I can only hope that if the Labour party do get in they will increase triviality to (say) £50k, allow encashment for those who can medically prove they are terminally ill and then dismantle all this latest nonsense. If they do that and refuse an EU referendum I could almost see myself voting Labour for the first time in my life.

  3. I can’t wait for milk and honey land, supported by the SNP. Energy costs, capped, financial advice costs, capped. Government borrowing, unrestricted

  4. An annual withdrawal limit of 7½% would have prevented much of these (quite legitimate) concerns.

  5. @Julian

    7.5% !!!! That implies at the very least an investment growth 9% p.a without fail. If you can guarantee that to clients Sesame must have a pretty amazing investment proposition.

  6. But the lessons from Australia are that people OVERestimate their life expectancy and don’t spend enough. Why are people in the UK different?

    Without doubt there will be a small number of buffoons who blow the whole lot on day 1 (but won’t that be one hell of a party!!!), but why should the rest of the country be shackled by restrictions just to protect Mr & Mrs Moron from themselves. The only thing that needs to be done is to make Financial ADVICE compulsory for anyone retiring with a fund in excess of £100,000. One thing I know for a fact is that none of our clients will run out of money due to underestimating their life expectancy….

  7. If someone has got a total pension pot of less than 50k at retirement, paternalism associated with their pension is going to make NO difference to their retirement.
    As David Irving says, there is an argument for advice/paternalistic, but still letting the individual prioritise for pots in excess of round about £100k, but as a pension (in my view) has always been just deferred pay from a tax point of view, if the person wants to delay for 40 years and then draw it all out in one to 5 years, provided they accept the tax consequences of that (income tax), then the state hasn’t actually lost out.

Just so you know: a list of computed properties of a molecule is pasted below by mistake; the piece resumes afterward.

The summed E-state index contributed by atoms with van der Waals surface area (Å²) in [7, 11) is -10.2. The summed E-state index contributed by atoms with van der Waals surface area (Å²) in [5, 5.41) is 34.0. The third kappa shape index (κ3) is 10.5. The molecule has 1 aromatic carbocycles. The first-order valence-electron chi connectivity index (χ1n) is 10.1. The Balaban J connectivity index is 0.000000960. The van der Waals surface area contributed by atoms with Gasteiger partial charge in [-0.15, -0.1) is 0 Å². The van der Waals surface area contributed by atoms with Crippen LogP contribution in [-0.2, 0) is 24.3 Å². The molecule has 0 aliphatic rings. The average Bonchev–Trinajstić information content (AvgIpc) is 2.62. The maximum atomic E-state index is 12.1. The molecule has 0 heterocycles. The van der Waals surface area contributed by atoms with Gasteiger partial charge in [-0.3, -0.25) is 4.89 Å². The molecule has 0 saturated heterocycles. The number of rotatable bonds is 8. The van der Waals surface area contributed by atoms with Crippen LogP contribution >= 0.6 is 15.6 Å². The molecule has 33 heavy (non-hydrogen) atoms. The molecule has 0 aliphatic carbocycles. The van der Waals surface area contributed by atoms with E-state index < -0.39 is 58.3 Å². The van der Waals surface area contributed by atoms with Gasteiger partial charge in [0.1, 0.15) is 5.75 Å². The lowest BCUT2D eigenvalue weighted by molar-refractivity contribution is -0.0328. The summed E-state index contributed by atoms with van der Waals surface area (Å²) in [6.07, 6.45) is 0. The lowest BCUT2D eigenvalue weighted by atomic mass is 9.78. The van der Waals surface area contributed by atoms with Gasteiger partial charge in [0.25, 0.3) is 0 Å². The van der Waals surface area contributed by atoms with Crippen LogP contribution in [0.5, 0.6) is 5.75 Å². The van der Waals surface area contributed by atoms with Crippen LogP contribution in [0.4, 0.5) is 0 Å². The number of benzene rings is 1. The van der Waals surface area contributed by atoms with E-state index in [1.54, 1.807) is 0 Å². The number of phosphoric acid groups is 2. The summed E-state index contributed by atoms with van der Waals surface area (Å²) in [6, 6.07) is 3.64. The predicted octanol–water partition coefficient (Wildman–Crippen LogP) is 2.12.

8. @Harry – I see what you mean about Steve Webb’s contradiction, BUT the pension freedoms combined with auto enrolment are NOT actually a contradiction.
    The pension freedoms give people the choice and auto enrolment does too if you view it as entry by the employee by default. Where AE falls down is compulsory employer contributions. Stakeholder would have worked if they had simply made it opt out rather than opt in and left it to the employer to choose whether to incentivise staff with a matched employer contribution or NOT rather than forcing the extra burden on the employer.

  9. Harry: I’m no cheerleader for auto-enrolment, but Steve Webb could simply have given this answer: “Pension freedoms are aimed at those who have built up a pension fund, and have thus shown that they can make their own decisions. Auto-enrolment is aimed at those who *don’t* have a pension fund and thus might need some “nudging” to help them provide for retirement. There is no contradiction, they are separate solutions for separate problems. No-one is being dragooned, if auto-enrolment isn’t right for you, you can opt out.”

  10. @ Sacha
    That simple to opt out! Are you kidding?

  11. Harry – obtaining a form (opt-out notice) either by ringing the provider or online isn’t exactly taxing, so is fairly simple.

  12. Harry Katz ~ You’ve rushed feverishly into to print without having read my post properly. I suggested 7½% as a ceiling, not a recommended level of yearly income DrawDown.

    And I’m not with Sesame either.